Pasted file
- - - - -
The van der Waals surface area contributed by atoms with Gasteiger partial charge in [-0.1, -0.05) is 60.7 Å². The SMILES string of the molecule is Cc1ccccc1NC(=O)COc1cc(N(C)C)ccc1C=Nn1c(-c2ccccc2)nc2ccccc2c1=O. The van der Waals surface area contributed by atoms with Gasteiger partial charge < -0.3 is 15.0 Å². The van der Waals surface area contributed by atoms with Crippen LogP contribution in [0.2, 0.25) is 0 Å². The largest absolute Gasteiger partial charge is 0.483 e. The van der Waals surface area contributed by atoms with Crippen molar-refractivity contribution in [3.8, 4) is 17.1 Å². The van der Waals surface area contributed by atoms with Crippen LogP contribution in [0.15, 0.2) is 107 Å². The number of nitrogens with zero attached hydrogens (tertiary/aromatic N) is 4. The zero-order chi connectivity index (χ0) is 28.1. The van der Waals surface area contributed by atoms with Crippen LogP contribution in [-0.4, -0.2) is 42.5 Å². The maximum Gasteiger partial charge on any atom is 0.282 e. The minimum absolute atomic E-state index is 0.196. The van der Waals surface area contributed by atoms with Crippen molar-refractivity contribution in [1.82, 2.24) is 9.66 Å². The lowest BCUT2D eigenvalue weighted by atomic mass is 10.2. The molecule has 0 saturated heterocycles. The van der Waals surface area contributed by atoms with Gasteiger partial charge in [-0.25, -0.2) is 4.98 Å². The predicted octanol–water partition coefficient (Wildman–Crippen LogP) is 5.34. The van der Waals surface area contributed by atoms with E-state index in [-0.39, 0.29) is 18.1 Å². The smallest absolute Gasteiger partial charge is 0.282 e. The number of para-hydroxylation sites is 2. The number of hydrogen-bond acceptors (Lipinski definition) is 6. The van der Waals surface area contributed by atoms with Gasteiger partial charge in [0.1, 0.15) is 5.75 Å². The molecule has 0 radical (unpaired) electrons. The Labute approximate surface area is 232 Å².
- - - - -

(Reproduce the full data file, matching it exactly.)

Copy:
The van der Waals surface area contributed by atoms with Gasteiger partial charge in [-0.1, -0.05) is 60.7 Å². The SMILES string of the molecule is Cc1ccccc1NC(=O)COc1cc(N(C)C)ccc1C=Nn1c(-c2ccccc2)nc2ccccc2c1=O. The van der Waals surface area contributed by atoms with Gasteiger partial charge < -0.3 is 15.0 Å². The van der Waals surface area contributed by atoms with Crippen LogP contribution in [0.2, 0.25) is 0 Å². The largest absolute Gasteiger partial charge is 0.483 e. The van der Waals surface area contributed by atoms with Crippen molar-refractivity contribution in [3.8, 4) is 17.1 Å². The van der Waals surface area contributed by atoms with Crippen LogP contribution in [0.15, 0.2) is 107 Å². The number of nitrogens with zero attached hydrogens (tertiary/aromatic N) is 4. The zero-order chi connectivity index (χ0) is 28.1. The van der Waals surface area contributed by atoms with Crippen LogP contribution in [-0.4, -0.2) is 42.5 Å². The maximum Gasteiger partial charge on any atom is 0.282 e. The minimum absolute atomic E-state index is 0.196. The van der Waals surface area contributed by atoms with Crippen molar-refractivity contribution in [1.82, 2.24) is 9.66 Å². The lowest BCUT2D eigenvalue weighted by atomic mass is 10.2. The molecule has 0 saturated heterocycles. The van der Waals surface area contributed by atoms with Gasteiger partial charge in [-0.25, -0.2) is 4.98 Å². The predicted octanol–water partition coefficient (Wildman–Crippen LogP) is 5.34. The van der Waals surface area contributed by atoms with E-state index in [-0.39, 0.29) is 18.1 Å². The smallest absolute Gasteiger partial charge is 0.282 e. The number of para-hydroxylation sites is 2. The number of hydrogen-bond acceptors (Lipinski definition) is 6. The van der Waals surface area contributed by atoms with Gasteiger partial charge in [0.1, 0.15) is 5.75 Å². The molecule has 0 radical (unpaired) electrons. The Labute approximate surface area is 232 Å².